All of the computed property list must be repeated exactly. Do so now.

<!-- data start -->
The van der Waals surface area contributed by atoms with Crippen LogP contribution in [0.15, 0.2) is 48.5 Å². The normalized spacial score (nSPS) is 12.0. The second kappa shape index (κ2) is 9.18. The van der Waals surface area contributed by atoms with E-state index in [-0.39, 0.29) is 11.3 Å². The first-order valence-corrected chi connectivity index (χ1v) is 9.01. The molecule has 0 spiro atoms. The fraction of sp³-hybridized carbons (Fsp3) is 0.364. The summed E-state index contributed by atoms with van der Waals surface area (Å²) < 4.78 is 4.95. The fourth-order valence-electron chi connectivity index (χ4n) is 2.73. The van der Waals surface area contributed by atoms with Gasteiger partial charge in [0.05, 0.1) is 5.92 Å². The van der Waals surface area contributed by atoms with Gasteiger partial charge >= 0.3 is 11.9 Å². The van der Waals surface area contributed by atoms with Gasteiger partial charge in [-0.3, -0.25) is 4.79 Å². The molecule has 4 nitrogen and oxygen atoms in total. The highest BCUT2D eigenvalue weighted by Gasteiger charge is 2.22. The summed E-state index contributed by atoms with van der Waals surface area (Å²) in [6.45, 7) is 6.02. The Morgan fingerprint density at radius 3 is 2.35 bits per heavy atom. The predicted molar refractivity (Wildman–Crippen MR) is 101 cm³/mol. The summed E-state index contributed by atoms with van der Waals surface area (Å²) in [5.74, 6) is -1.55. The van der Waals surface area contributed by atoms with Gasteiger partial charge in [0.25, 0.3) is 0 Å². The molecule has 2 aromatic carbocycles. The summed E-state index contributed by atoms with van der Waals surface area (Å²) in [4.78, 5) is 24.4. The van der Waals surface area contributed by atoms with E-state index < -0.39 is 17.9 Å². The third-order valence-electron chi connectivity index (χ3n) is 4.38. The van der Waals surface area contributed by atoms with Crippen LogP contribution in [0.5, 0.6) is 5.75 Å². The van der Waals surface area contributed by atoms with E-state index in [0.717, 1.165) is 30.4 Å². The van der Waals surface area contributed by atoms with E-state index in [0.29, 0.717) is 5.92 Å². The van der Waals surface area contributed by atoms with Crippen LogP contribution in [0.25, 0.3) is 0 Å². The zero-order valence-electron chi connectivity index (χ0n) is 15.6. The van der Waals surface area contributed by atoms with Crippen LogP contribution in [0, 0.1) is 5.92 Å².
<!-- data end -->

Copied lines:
The van der Waals surface area contributed by atoms with Crippen LogP contribution in [0.15, 0.2) is 48.5 Å². The normalized spacial score (nSPS) is 12.0. The second kappa shape index (κ2) is 9.18. The van der Waals surface area contributed by atoms with E-state index in [-0.39, 0.29) is 11.3 Å². The first-order valence-corrected chi connectivity index (χ1v) is 9.01. The molecule has 0 spiro atoms. The fraction of sp³-hybridized carbons (Fsp3) is 0.364. The summed E-state index contributed by atoms with van der Waals surface area (Å²) < 4.78 is 4.95. The fourth-order valence-electron chi connectivity index (χ4n) is 2.73. The van der Waals surface area contributed by atoms with Gasteiger partial charge in [0.05, 0.1) is 5.92 Å². The van der Waals surface area contributed by atoms with Gasteiger partial charge >= 0.3 is 11.9 Å². The van der Waals surface area contributed by atoms with Gasteiger partial charge in [-0.3, -0.25) is 4.79 Å². The molecule has 4 nitrogen and oxygen atoms in total. The highest BCUT2D eigenvalue weighted by Gasteiger charge is 2.22. The summed E-state index contributed by atoms with van der Waals surface area (Å²) in [6.45, 7) is 6.02. The Morgan fingerprint density at radius 3 is 2.35 bits per heavy atom. The predicted molar refractivity (Wildman–Crippen MR) is 101 cm³/mol. The summed E-state index contributed by atoms with van der Waals surface area (Å²) in [5.74, 6) is -1.55. The van der Waals surface area contributed by atoms with Gasteiger partial charge in [0.25, 0.3) is 0 Å². The molecule has 2 aromatic carbocycles. The summed E-state index contributed by atoms with van der Waals surface area (Å²) in [4.78, 5) is 24.4. The van der Waals surface area contributed by atoms with E-state index < -0.39 is 17.9 Å². The third-order valence-electron chi connectivity index (χ3n) is 4.38. The van der Waals surface area contributed by atoms with Crippen LogP contribution in [0.5, 0.6) is 5.75 Å². The van der Waals surface area contributed by atoms with E-state index in [0.717, 1.165) is 30.4 Å². The van der Waals surface area contributed by atoms with E-state index in [0.29, 0.717) is 5.92 Å². The van der Waals surface area contributed by atoms with Crippen LogP contribution in [0.25, 0.3) is 0 Å². The zero-order valence-electron chi connectivity index (χ0n) is 15.6. The van der Waals surface area contributed by atoms with Crippen LogP contribution in [0, 0.1) is 5.92 Å².